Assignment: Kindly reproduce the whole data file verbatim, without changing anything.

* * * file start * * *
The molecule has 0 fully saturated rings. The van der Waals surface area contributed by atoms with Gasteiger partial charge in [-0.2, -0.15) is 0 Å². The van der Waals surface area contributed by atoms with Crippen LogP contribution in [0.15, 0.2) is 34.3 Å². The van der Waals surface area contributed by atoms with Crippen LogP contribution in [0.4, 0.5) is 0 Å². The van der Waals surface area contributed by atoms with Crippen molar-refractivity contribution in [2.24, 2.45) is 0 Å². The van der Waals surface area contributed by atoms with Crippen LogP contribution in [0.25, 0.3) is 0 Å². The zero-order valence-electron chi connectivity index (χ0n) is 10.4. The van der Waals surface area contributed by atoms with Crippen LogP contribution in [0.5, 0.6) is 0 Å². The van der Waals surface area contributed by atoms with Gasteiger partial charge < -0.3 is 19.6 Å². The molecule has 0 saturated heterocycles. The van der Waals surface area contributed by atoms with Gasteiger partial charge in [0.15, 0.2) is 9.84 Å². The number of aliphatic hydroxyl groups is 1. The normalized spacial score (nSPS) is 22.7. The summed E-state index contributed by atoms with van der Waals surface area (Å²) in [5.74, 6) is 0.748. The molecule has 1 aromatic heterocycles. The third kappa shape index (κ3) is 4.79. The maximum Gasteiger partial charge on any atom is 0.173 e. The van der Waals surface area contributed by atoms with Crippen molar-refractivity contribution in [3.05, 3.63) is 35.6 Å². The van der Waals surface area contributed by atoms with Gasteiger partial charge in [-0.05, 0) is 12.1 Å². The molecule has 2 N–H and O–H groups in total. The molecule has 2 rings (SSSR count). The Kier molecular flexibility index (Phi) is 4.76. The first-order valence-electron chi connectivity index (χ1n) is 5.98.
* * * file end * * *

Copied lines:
The molecule has 0 fully saturated rings. The van der Waals surface area contributed by atoms with Gasteiger partial charge in [-0.2, -0.15) is 0 Å². The van der Waals surface area contributed by atoms with Crippen LogP contribution in [0.15, 0.2) is 34.3 Å². The van der Waals surface area contributed by atoms with Crippen LogP contribution in [0.4, 0.5) is 0 Å². The van der Waals surface area contributed by atoms with Crippen molar-refractivity contribution in [2.24, 2.45) is 0 Å². The van der Waals surface area contributed by atoms with Crippen LogP contribution in [0.25, 0.3) is 0 Å². The zero-order valence-electron chi connectivity index (χ0n) is 10.4. The van der Waals surface area contributed by atoms with Crippen LogP contribution in [0.5, 0.6) is 0 Å². The van der Waals surface area contributed by atoms with Gasteiger partial charge < -0.3 is 19.6 Å². The molecule has 0 saturated heterocycles. The van der Waals surface area contributed by atoms with Gasteiger partial charge in [0.15, 0.2) is 9.84 Å². The number of aliphatic hydroxyl groups is 1. The normalized spacial score (nSPS) is 22.7. The summed E-state index contributed by atoms with van der Waals surface area (Å²) in [5.74, 6) is 0.748. The molecule has 1 aromatic heterocycles. The third kappa shape index (κ3) is 4.79. The maximum Gasteiger partial charge on any atom is 0.173 e. The van der Waals surface area contributed by atoms with Crippen molar-refractivity contribution in [3.05, 3.63) is 35.6 Å². The van der Waals surface area contributed by atoms with Gasteiger partial charge in [-0.05, 0) is 12.1 Å². The molecule has 2 N–H and O–H groups in total. The molecule has 2 rings (SSSR count). The Kier molecular flexibility index (Phi) is 4.76. The first-order valence-electron chi connectivity index (χ1n) is 5.98.